(CNN) -- The streak of light that blazed across southwestern U.S. skies and stoked burning curiosity across the social media landscape was probably a tiny and bright meteor known as a fireball, a NASA spokeswoman said Thursday.
Veronica McGregor, spokeswoman at NASA's Jet Propulsion Laboratory, called it a rarely seen and exciting treat for the legions of people who glanced to the heavens on Wednesday night.
Law enforcement and media in Phoenix, Los Angeles and Las Vegas were fielding calls of the reported sighting. It quickly became a hot topic on a number of social media websites with most asking, "Did you see it? What was that?"
"For all the millions of people that called, they can scratch that off their bucket list. They are very lucky to see a fireball," McGregor said.
McGregor told CNN the object eyeballed in the sky on Wednesday night was probably the size of a baseball or a basketball, based on descriptions reported to police and across the internet.
The fireball was a tiny chunk of an asteroid that became a meteor when it hit the atmosphere, McGregor said. While it probably incinerated before it reached ground, it's not impossible that a pebble-sized meteorite survived the trip.
McGregor said such small objects pose no danger but noted that scientists are regularly keeping their eyes on asteroids that could cause issues.
"Fireballs are actually extremely common," she said. "They happen every day somewhere over our globe."
Many officials initially theorized the object was a meteor.
Lt. Justin Griffin of the Maricopa Sheriff Department in Arizona was trying to guess what the strange light was and said he believes "it was a meteorite travelling from north to south across Maricopa County.
He said the 911 call center received a flood of calls, but there were no reports of impact or damage.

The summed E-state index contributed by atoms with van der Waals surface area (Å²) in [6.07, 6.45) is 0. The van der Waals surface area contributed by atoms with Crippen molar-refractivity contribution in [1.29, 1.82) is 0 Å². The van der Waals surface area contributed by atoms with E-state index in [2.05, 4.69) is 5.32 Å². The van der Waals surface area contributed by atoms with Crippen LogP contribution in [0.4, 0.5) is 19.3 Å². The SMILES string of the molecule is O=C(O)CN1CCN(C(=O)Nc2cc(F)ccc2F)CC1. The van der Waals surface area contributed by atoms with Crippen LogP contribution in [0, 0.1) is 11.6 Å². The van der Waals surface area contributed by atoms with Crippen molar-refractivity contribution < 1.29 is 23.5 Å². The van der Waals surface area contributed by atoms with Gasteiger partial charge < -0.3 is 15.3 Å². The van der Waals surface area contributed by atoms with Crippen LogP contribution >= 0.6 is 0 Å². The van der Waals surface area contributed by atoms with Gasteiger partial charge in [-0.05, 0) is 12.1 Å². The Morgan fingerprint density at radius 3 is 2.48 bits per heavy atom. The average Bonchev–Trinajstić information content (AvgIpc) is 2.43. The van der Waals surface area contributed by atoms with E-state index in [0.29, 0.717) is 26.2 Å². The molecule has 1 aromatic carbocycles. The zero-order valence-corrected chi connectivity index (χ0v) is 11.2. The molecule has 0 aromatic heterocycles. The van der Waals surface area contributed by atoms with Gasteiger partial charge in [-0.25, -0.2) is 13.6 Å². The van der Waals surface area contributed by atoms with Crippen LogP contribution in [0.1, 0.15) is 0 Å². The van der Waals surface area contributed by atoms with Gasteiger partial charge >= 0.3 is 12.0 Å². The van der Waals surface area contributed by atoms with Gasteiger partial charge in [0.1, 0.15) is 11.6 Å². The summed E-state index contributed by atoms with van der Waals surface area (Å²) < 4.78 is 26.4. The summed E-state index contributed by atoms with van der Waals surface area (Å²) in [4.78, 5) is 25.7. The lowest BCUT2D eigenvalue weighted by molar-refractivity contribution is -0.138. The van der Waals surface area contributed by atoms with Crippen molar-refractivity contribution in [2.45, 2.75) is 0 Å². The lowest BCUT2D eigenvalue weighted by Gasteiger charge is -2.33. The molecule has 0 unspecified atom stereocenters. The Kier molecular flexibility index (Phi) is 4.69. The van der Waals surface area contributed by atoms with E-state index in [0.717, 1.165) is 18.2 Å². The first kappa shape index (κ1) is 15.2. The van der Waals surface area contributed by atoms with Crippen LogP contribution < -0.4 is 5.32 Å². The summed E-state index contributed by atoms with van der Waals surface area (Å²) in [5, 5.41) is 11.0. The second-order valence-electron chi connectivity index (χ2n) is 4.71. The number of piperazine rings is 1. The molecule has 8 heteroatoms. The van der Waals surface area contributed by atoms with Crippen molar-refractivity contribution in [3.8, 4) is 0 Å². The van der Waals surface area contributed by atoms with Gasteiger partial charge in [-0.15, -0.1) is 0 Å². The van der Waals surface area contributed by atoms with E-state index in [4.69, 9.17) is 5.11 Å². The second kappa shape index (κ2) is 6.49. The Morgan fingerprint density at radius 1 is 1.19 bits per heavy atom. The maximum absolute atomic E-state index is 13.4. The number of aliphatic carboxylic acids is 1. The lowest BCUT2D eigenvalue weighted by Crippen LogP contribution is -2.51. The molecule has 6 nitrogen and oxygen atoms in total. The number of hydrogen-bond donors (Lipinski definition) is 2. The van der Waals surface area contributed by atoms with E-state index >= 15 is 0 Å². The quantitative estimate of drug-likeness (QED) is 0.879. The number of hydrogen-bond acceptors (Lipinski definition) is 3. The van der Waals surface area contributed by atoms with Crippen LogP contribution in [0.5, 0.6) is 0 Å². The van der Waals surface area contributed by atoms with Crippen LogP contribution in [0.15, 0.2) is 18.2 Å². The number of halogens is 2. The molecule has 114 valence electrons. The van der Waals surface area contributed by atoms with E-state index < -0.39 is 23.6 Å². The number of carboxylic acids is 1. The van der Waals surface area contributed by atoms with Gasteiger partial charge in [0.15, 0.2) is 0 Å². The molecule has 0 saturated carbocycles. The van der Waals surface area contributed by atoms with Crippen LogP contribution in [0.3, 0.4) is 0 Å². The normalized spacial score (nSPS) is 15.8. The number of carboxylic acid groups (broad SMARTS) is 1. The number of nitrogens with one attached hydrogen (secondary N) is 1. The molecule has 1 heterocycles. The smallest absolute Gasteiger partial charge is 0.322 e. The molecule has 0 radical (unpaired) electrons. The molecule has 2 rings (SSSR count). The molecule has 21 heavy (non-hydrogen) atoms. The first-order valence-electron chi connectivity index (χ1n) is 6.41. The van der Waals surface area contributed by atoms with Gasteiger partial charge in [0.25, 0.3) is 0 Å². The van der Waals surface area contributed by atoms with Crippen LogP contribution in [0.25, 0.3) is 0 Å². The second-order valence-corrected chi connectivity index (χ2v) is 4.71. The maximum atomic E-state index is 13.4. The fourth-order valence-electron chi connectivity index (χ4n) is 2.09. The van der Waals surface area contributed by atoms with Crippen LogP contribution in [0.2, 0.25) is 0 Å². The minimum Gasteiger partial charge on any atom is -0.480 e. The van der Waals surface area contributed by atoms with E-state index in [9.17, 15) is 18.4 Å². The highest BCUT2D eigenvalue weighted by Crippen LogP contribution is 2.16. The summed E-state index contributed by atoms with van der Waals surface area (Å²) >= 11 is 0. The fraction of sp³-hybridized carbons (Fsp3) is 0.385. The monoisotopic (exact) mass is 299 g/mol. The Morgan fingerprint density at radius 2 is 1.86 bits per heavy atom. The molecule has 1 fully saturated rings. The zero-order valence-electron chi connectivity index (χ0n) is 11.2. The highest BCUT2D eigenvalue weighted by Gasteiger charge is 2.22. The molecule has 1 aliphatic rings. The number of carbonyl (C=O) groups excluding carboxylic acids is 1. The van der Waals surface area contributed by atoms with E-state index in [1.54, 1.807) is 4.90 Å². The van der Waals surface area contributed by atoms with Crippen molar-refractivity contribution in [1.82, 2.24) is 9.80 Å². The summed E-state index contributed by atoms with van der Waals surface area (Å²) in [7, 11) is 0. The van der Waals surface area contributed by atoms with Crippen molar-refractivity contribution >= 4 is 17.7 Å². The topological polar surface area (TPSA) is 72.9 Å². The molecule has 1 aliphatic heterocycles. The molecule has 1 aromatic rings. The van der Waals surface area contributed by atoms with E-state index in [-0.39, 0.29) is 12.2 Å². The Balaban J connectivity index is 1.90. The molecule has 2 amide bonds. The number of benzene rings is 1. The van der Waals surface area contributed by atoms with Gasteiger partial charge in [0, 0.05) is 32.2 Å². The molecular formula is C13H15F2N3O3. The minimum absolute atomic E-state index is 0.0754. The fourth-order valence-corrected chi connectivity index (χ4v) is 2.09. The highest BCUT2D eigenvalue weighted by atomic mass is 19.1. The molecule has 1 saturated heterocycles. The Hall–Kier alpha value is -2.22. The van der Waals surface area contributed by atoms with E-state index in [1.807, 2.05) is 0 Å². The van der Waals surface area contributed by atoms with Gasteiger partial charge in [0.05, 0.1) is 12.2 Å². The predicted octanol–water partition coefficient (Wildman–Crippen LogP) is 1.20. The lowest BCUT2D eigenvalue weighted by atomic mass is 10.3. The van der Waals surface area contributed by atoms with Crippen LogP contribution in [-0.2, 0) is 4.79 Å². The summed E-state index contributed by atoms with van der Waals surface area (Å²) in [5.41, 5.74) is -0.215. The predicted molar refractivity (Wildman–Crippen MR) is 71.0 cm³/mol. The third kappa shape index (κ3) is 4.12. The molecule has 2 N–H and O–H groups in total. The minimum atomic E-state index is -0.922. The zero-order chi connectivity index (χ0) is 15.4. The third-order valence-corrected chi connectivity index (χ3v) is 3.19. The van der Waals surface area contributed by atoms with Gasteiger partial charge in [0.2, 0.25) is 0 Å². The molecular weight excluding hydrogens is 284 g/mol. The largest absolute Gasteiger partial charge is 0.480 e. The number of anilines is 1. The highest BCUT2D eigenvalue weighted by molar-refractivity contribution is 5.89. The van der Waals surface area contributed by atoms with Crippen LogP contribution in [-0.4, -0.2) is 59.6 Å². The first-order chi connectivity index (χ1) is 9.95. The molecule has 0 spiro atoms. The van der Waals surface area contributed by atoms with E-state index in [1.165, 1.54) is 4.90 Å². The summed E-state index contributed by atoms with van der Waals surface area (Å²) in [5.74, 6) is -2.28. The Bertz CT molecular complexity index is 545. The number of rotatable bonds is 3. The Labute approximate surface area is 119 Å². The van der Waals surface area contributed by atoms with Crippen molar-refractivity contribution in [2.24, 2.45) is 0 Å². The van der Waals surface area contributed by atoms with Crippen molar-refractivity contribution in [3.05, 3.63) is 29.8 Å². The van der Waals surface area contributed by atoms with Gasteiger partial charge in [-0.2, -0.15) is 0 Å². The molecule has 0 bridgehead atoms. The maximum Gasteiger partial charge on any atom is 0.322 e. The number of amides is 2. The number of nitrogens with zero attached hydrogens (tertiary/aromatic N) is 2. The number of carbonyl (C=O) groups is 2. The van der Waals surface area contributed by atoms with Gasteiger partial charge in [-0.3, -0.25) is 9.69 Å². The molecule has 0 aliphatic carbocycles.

"People are, indeed, reporting they saw a light head from west to east across the sky. We got reports from CHP and the FAA about callers seeing the light. It is reasonable to say that it may be a meteor," Curt Kaplan, a meteorologist with the National Weather Service, told CNN affiliate KCAL.
There were no reports of aircraft incidents across Southern California, Ian Gregor, a Federal Aviation Administration, spokesman said.
NASA officials have announced the now-defunct Upper Atmosphere Research Satellite is expected to fall back to Earth in the coming weeks, but that is expected to happen in a week to 10 days, NASA spokesman Steve Cole said.
Fireballs generally go unnoticed because they whiz over oceans and uninhabited regions, according to the American Meteor Society.
Also, the society said, "those that occur at night also stand little chance of being detected due to the relatively low numbers of persons out to notice them."
But they can grab attention when they streak during the evening hours above a highly populated area.
The society says "the brighter the fireball, the more rare is the event."
McGregor said, "We think everybody should have the opportunity to see a fireball."
CNN's Rosalina Nieves and Chuck Johnston contributed to this report.